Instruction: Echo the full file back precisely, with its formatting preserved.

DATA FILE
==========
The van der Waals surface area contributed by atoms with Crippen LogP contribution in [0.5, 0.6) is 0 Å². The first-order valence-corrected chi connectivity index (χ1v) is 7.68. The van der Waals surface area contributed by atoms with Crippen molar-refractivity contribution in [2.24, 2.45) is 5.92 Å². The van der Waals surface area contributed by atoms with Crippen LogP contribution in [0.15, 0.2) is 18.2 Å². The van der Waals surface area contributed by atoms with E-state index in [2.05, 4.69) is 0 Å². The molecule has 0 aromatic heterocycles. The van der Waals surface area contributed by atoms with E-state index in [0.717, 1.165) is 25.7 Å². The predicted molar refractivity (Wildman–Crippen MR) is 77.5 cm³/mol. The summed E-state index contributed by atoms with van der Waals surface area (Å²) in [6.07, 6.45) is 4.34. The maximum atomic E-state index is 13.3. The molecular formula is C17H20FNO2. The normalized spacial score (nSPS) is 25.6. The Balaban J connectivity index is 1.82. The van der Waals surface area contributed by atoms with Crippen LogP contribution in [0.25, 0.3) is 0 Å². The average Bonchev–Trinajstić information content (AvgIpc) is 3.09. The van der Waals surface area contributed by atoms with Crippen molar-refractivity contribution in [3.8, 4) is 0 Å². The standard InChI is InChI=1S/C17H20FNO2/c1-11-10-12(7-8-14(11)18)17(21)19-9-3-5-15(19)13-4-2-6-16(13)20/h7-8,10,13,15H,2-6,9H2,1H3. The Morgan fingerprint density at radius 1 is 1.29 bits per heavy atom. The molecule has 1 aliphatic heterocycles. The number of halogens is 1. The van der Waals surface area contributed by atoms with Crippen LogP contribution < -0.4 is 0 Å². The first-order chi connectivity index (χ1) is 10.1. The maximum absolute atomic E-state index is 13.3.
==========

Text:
The van der Waals surface area contributed by atoms with Crippen LogP contribution in [0.5, 0.6) is 0 Å². The first-order valence-corrected chi connectivity index (χ1v) is 7.68. The van der Waals surface area contributed by atoms with Crippen molar-refractivity contribution in [2.24, 2.45) is 5.92 Å². The van der Waals surface area contributed by atoms with Crippen LogP contribution in [0.15, 0.2) is 18.2 Å². The van der Waals surface area contributed by atoms with E-state index in [2.05, 4.69) is 0 Å². The molecule has 0 aromatic heterocycles. The van der Waals surface area contributed by atoms with E-state index in [0.717, 1.165) is 25.7 Å². The predicted molar refractivity (Wildman–Crippen MR) is 77.5 cm³/mol. The summed E-state index contributed by atoms with van der Waals surface area (Å²) in [6.07, 6.45) is 4.34. The maximum atomic E-state index is 13.3. The molecular formula is C17H20FNO2. The normalized spacial score (nSPS) is 25.6. The Balaban J connectivity index is 1.82. The van der Waals surface area contributed by atoms with Crippen LogP contribution in [0.25, 0.3) is 0 Å². The average Bonchev–Trinajstić information content (AvgIpc) is 3.09. The van der Waals surface area contributed by atoms with Crippen molar-refractivity contribution in [3.8, 4) is 0 Å². The standard InChI is InChI=1S/C17H20FNO2/c1-11-10-12(7-8-14(11)18)17(21)19-9-3-5-15(19)13-4-2-6-16(13)20/h7-8,10,13,15H,2-6,9H2,1H3. The Morgan fingerprint density at radius 1 is 1.29 bits per heavy atom. The molecule has 1 aliphatic heterocycles. The number of halogens is 1. The van der Waals surface area contributed by atoms with Crippen LogP contribution < -0.4 is 0 Å². The first-order chi connectivity index (χ1) is 10.1. The maximum absolute atomic E-state index is 13.3.